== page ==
Looking for something therapeutic to do during your next Covid-19 lockdown? How about an adult coloring book based on the Jewish mystical tradition called Kabbalah?

David Friedman has, for the past 40 years, been creating colorful Kabbalistic art filled with Hebrew letters, geometric patterns, symbols and mandalas.

Friedman, who studied at the Rhode Island School of Design before moving to the Holy Land, has long been a popular stop on Birthright tours of the art galleries in the Old City of Safed  (Tzfat) in the Galilee. Synagogue groups and even celebrities would regularly pay Friedman a visit.

All that stopped, however, when the coronavirus pandemic shut down incoming tourism.

Faced with an unexpected pause in his busy schedule, Friedman was persuaded by his friend, fellow Safed resident Zev Padway, to consider adapting his art into a coloring book for adults.

Padway was facing his own economic conundrum. The owner of Elements Café, named by ISRAEL21c as one of the best vegan restaurants in Israel, had also seen business slow to a trickle since Covid-19 hit. Padway took on the project of managing and publishing Friedman’s coloring book.

“Coloring images composed of symmetrical geometric shapes that are rich in detail can be a therapeutic, meditative and spiritual experience,” Friedman says.“The focus, repetition, relaxation, mindfulness and creativity involved are healing for the body, heart, mind and soul.”

From a scientific point of view, “coloring books have been shown to reduce stress and anxiety while promoting relaxation as they help users remain present and focused,” explains Martha Dorn, executive director of the Art Therapy Project in New York City. “Repetitive strokes provide temporary relief from life stressors, and the focus required to color can keep negative emotions away.”

During the Covid-19 pandemic, hotels and travel companies have jumped into the coloring book game as well, offering downloadable, print-at-home pages as a means of making quarantines and shelter-in-place orders more palatable.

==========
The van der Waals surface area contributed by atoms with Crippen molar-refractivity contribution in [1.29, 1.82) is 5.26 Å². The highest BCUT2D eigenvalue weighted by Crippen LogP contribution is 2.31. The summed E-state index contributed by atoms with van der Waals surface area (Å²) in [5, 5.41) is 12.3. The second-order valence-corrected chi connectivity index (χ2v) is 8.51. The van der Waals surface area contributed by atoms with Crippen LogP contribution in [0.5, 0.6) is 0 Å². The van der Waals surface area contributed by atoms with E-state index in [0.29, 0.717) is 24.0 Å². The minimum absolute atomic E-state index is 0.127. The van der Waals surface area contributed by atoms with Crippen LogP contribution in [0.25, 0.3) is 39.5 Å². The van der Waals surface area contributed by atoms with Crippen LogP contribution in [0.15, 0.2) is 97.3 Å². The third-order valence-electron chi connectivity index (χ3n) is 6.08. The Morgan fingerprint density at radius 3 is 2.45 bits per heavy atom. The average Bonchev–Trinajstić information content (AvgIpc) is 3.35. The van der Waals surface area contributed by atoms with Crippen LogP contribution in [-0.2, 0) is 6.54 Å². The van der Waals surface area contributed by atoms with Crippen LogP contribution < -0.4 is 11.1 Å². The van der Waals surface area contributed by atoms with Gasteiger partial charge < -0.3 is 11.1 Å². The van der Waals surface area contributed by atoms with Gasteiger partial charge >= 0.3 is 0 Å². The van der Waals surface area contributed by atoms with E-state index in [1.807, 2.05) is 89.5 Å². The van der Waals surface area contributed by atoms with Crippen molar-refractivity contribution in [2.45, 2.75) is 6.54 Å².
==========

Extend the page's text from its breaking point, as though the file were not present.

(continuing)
Coloring appears to reduce activity in the area of the brain responsible for emotions in response to stress. Studies suggest coloring can benefit all levels of stress, from mild anxiety to PTSD.

Each folio of the “Kabbalah Coloring Book: A Book of Creation” presents an image to color and Kabbalistic teachings, meditations and artistic guidance. Photo courtesy of David Friedman

Mystic comfort

Kabbalah has leapt out of the Jewish world in recent years, attracting a wide cohort of celebrities including Madonna, Ashton Kutcher, Mila Kunis, Ariana Grande and Mick Jagger.

For his 110-page Kabbalah Coloring Book: A Book of Creation, Friedman completely redrew 50 of his paintings fromthe past four decades, omitting the color.

“I’ve done it differently than the original,” he notes, indicating that there’s always something new to be found in Torah.

It’s not just a gimmick to sell more of his art. Rather, “the Kabbalistic concept of a world which was made incomplete, for us to complete, and to make more beautiful” is a key component of the Jewish concept of tikkun olam, repairing the world.

“Kabbalah Coloring Book: A Book of Creation” is meant to foster relaxation and mindfulness. Photo courtesy of David Friedman

Friedman’s book contains black-and-white artwork on one page, and on the facing sheet, Kabbalistic teachings, meditations and even artistic guidance, all written by Friedman.

The large-format book’s wood-free, extra-thick paper pairs well with colored pencils and fine-point markers, explains Padway, who moved to Israel from Berkeley, California, in 2010.

You can buy the coloring book, which is available in both English and Hebrew versions, online or in Elements Café in Safed, where Padway can sell you a vegan burrito or burger (take away for now) to go with your spiritual stimulation.

To see the coloring book on Instagram, click here.